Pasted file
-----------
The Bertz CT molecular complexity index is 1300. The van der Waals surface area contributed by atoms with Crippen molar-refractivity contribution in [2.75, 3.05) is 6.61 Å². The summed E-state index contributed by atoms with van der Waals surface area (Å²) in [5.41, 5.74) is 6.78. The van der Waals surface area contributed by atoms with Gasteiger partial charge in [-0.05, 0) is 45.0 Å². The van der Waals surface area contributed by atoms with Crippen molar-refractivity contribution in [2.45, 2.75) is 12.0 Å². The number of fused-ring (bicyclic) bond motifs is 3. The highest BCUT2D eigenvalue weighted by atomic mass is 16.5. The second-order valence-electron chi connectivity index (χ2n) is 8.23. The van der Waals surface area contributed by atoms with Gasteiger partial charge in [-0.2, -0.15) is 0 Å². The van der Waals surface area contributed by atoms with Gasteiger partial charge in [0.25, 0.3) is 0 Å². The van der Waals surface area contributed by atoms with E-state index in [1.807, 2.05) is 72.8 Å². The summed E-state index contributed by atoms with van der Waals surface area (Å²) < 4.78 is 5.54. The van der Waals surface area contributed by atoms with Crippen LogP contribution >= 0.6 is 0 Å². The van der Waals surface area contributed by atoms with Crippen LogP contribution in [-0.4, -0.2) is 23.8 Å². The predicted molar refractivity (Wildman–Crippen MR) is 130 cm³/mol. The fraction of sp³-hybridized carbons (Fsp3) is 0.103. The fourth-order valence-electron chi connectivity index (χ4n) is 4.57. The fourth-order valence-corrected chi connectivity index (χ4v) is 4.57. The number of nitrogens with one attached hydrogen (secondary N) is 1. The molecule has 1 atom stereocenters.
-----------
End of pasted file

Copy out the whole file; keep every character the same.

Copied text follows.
The Bertz CT molecular complexity index is 1300. The van der Waals surface area contributed by atoms with Crippen molar-refractivity contribution in [2.75, 3.05) is 6.61 Å². The summed E-state index contributed by atoms with van der Waals surface area (Å²) in [5.41, 5.74) is 6.78. The van der Waals surface area contributed by atoms with Gasteiger partial charge in [-0.05, 0) is 45.0 Å². The van der Waals surface area contributed by atoms with Crippen molar-refractivity contribution in [2.45, 2.75) is 12.0 Å². The number of fused-ring (bicyclic) bond motifs is 3. The highest BCUT2D eigenvalue weighted by atomic mass is 16.5. The second-order valence-electron chi connectivity index (χ2n) is 8.23. The van der Waals surface area contributed by atoms with Gasteiger partial charge in [-0.2, -0.15) is 0 Å². The van der Waals surface area contributed by atoms with Gasteiger partial charge in [0.25, 0.3) is 0 Å². The van der Waals surface area contributed by atoms with E-state index in [1.807, 2.05) is 72.8 Å². The summed E-state index contributed by atoms with van der Waals surface area (Å²) < 4.78 is 5.54. The van der Waals surface area contributed by atoms with Crippen LogP contribution >= 0.6 is 0 Å². The van der Waals surface area contributed by atoms with Crippen LogP contribution in [-0.4, -0.2) is 23.8 Å². The predicted molar refractivity (Wildman–Crippen MR) is 130 cm³/mol. The fraction of sp³-hybridized carbons (Fsp3) is 0.103. The fourth-order valence-electron chi connectivity index (χ4n) is 4.57. The fourth-order valence-corrected chi connectivity index (χ4v) is 4.57. The number of nitrogens with one attached hydrogen (secondary N) is 1. The molecule has 1 atom stereocenters.